Apam balik. Photo credit: boo_licious / Foter / Creative Commons Attribution-NonCommercial 2.0 Generic (CC BY-NC 2.0)
Just the other day, my expat friend was complaining to me about the lack of decent food to be found in Malaysia. We planned a lunch appointment together but despite the abundance of food stalls and restaurants surrounding us, we had a hard time deciding where to dine. This was mostly due to the fact that my friend’s sensitive palate is unprepared to handle any of Malaysia’s exotic, flavorful food. I could empathize as I’ve had some unpleasant digestive experiences myself from trying out foreign foods abroad.
Visitors from overseas may presume, after a bite or two, that all of the strange and different foods in Malaysia enjoyed by the locals are too alien for their own liking. Thus, I would recommend four varieties of Malaysian food that my expat friends and I agree, are not as dangerous to ones sensitive palate. Once you have touched down in Malaysia, you should look out for these yummy foods:
1. Nasi Lemak
It is highly impossible to miss out on this Malay dish. Even if you were not intentionally searching for it, the smell of its fragrant rice soaked in coconut milk and pandan (screw pine) leaves will be sure to capture your attention, or rather, your nose. Usually served with sliced cucumbers, peanuts, sambal (a spicy Southeast Asian condiment), anchovies, and hard-boiled eggs, the unique taste of the nasi lemak can also be enjoyed with some extra side dishes, such as fried chicken, prawns, petai (stink bean), curries or even rendang (a spicy meat dish). Affordable and appetizing, it is no wonder that this national dish is greatly consumed by the locals and foreigners alike. Now, if you feel your stomach might be too sensitive for this dish, just ask for a small portion of sambal (for taste) and avoid the petai.
2. Char Siu
Unless you have a personal or religious ethic against eating pork, you must indulge in the roasted and sweet perfection of this pork meat marinated in honey. This juicy Cantonese cuisine is delicious enough to be served alone, together with rice (you can find this in any Chinese chicken rice stall), noodles or as an ingredient in any intricate recipes. In many Chinese stalls along the road, char siu can be found hanging alongside roasted duck and chicken, waiting to be chopped up into bite-sized slices. As char siu grows in demand and reputation in Malaysia and around the world, so does our stomachs.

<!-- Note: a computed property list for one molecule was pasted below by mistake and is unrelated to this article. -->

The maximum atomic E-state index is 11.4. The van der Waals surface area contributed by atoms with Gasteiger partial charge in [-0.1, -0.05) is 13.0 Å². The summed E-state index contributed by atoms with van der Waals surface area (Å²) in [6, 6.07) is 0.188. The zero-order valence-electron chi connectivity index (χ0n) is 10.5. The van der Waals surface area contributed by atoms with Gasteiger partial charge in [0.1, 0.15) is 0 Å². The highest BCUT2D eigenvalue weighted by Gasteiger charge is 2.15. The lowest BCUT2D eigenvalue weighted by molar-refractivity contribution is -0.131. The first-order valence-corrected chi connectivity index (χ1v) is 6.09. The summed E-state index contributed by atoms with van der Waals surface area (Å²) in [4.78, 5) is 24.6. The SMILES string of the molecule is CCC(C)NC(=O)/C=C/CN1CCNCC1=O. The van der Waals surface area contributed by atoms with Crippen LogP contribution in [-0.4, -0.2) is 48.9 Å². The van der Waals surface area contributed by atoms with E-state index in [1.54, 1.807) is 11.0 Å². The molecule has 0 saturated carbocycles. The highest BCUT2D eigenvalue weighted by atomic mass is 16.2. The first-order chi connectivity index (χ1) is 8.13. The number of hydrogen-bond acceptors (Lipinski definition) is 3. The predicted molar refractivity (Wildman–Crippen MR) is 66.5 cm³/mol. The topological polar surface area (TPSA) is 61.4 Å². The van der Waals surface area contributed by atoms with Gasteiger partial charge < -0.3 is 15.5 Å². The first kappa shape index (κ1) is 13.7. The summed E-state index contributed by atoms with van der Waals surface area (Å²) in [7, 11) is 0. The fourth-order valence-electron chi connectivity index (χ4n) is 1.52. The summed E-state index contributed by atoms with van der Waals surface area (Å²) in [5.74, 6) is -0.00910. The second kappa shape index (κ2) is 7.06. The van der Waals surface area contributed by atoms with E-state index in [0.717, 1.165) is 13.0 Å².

3. Banana Leaf Rice
Banana leaf rice is a popular meal to eat in Malaysia and can be found in almost all Indian restaurants. When you order a banana leaf meal, the waiter (you can also call him anne (pronounced un [as in understand) nay) will place a clean banana leaf in front of you. This is your plate. He will then serve you a hearty serving of fragrant white rice, surrounded by an arrangement of vegetables, condiments, pickles and papadum crackers. You should also order some rasam (spicy Indian soup) to drink with your meal. Though customarily vegetarian, the banana leaf rice can also be eaten with other kinds of meat, seafood, or eggs at non-vegetarian Indian restaurants. Just remember to fold the leaf towards you when leaving, as this signifies you have enjoyed your meal.
4. Kuih (Snacks)
If you prefer something lighter, some tasty Malaysian snacks should do the trick for you. There are plenty of local coffee shops, cafes, bakeries and road side stalls that serve up a delightful variation of kuihs such as cakes, treats, bread, and the likes. These consists of pisang goreng (banana fritters), apam balik (buttery waffle-like pancakes), curry puff, kuih seri muka (double-layered pandan custard), kuih lapis (nine-layered cake), ais kacang (shaved ice with red beans, corn, grass jelly, nata de coco, evaporated milk and ice cream), onde onde/klepon (glutinous rice balls), and so many more.
Not everything you eat will sit well with your digestive system, but it is crucial to try as many kinds of food as possible and find the ones you like. If you have not tried any of the delectable edibles mentioned above, then I must say that you sure are missing out on some yummy food!
Homepage Highlight Photo credit: Erik Teng Photography / Foter / Creative Commons Attribution-NonCommercial-NoDerivs 2.0 Generic (CC BY-NC-ND 2.0)
Read More on Food in Malaysia:
- 11 Foods You Must Try In Malaysia’s Northern States
- 8 Famous Dishes in Malaysia and Where to Find Them
- Malaysian-Born Woman Wins MasterChef UK
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